Keeping the Upper East Side in step

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Founder and director of Dance Workshop New York on her new studio


  • Nanci Grasso at her dance studio on East 64th Street. Photo: Dance Workshop New York 

As the daughter of a dance teacher, Nanci Grasso she was born into studio life. At two-and-a-half, she started dancing at her mother’s on Long Island. “And when I wasn’t dancing, I was soaking up every aspect of the business,” she said.

Since dance was an inherent part of her being, she didn’t consider it a future profession, and went on to attend FIT, eventually becoming a celebrity stylist. She did, though, continue to keep a foot on the dance floor, traveling back to Lynbrook to teach for her mother.

Two years ago, she moved to the Upper East Side and fell in love with the neighborhood. But it was lacking something — a dance studio for the neighborhood’s youth. So, last year, she took a leap, and opened Dance Workshop New York on East 64th Street, right off of Lexington. Offering classes in ballet, tap, jazz, modern, hip hop and pointe, the studio’s focus is children. But the studio also hosts tap and ballet classes for adults and Grasso plans to start offering fitness classes as well.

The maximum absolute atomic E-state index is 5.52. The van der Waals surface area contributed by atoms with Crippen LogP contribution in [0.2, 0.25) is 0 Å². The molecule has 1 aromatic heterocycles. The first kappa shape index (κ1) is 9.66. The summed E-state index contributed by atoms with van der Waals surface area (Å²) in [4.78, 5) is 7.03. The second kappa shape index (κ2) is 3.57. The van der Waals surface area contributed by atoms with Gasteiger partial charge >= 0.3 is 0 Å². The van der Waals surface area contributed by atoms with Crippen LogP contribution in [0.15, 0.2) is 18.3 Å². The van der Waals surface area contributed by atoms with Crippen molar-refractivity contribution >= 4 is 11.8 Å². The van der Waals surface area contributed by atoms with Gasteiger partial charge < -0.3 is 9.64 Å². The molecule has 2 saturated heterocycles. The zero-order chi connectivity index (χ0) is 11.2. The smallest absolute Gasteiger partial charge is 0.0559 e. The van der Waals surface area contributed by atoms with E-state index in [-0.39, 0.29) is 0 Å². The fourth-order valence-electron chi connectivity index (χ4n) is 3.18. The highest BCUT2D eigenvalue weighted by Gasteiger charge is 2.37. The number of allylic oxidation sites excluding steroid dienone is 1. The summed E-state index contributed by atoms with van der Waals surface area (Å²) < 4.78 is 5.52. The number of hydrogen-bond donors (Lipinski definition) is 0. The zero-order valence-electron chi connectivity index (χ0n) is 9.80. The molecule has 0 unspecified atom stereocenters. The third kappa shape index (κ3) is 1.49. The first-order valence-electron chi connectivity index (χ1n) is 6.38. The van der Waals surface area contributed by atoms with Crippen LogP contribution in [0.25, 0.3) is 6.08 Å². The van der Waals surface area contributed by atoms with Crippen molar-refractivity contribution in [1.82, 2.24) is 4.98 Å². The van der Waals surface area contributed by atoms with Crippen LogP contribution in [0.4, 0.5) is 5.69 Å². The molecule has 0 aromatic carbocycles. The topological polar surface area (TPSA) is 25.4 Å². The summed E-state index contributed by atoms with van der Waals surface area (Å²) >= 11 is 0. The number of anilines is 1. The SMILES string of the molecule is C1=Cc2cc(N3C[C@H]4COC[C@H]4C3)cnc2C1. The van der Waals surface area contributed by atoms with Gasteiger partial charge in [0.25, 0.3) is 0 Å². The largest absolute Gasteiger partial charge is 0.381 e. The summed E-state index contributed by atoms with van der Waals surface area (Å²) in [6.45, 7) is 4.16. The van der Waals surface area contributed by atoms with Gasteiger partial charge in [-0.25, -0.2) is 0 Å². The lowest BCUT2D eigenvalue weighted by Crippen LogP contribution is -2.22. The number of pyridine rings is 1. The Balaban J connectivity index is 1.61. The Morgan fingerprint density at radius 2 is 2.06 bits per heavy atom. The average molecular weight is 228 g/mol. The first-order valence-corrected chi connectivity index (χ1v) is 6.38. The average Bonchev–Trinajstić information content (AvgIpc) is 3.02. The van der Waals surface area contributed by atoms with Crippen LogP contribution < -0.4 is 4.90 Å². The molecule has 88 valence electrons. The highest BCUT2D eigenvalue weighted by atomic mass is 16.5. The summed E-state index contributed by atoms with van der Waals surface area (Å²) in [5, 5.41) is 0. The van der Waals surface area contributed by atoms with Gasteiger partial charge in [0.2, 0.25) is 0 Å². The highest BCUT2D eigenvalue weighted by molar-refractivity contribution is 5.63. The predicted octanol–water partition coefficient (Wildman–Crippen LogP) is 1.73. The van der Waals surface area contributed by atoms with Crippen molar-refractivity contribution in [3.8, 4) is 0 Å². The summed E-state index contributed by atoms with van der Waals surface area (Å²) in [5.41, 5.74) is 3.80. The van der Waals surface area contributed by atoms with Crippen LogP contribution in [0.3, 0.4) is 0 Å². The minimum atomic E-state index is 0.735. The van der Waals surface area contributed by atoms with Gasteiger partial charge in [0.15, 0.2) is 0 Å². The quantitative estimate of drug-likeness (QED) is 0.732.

Along with managing the studio, Grasso teaches several hours a day, six to seven days a week. She wouldn’t have it any other way. The 31-year-old spoke of the rewards of watching long-term students grow and getting to play an intimate role in their lives. “That coming of age with them is a one-of-a-kind experience,” she said.